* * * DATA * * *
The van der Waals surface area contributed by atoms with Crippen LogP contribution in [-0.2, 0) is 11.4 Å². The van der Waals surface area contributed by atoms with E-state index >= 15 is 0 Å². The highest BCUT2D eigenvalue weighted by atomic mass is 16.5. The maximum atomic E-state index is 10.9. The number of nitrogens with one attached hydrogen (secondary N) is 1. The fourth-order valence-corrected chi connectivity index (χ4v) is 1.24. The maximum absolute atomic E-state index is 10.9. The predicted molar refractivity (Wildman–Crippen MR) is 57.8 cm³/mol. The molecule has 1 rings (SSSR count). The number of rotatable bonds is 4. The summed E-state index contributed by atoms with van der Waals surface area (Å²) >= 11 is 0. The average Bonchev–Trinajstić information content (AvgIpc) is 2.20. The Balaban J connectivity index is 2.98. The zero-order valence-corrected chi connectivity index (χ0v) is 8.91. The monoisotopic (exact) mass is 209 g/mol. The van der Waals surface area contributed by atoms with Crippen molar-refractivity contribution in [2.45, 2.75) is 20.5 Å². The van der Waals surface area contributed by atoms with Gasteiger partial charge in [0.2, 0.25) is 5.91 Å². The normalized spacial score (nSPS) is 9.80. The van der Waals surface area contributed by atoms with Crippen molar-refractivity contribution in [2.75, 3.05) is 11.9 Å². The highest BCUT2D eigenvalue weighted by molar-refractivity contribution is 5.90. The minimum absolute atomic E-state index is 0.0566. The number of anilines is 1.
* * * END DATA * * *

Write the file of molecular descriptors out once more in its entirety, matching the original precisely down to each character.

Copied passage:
The van der Waals surface area contributed by atoms with Crippen LogP contribution in [-0.2, 0) is 11.4 Å². The van der Waals surface area contributed by atoms with E-state index >= 15 is 0 Å². The highest BCUT2D eigenvalue weighted by atomic mass is 16.5. The maximum atomic E-state index is 10.9. The number of nitrogens with one attached hydrogen (secondary N) is 1. The fourth-order valence-corrected chi connectivity index (χ4v) is 1.24. The maximum absolute atomic E-state index is 10.9. The predicted molar refractivity (Wildman–Crippen MR) is 57.8 cm³/mol. The molecule has 1 rings (SSSR count). The number of rotatable bonds is 4. The summed E-state index contributed by atoms with van der Waals surface area (Å²) >= 11 is 0. The average Bonchev–Trinajstić information content (AvgIpc) is 2.20. The Balaban J connectivity index is 2.98. The zero-order valence-corrected chi connectivity index (χ0v) is 8.91. The monoisotopic (exact) mass is 209 g/mol. The van der Waals surface area contributed by atoms with Crippen molar-refractivity contribution in [2.45, 2.75) is 20.5 Å². The van der Waals surface area contributed by atoms with Gasteiger partial charge in [0.2, 0.25) is 5.91 Å². The normalized spacial score (nSPS) is 9.80. The van der Waals surface area contributed by atoms with Crippen molar-refractivity contribution in [2.75, 3.05) is 11.9 Å². The highest BCUT2D eigenvalue weighted by molar-refractivity contribution is 5.90. The minimum absolute atomic E-state index is 0.0566. The number of anilines is 1.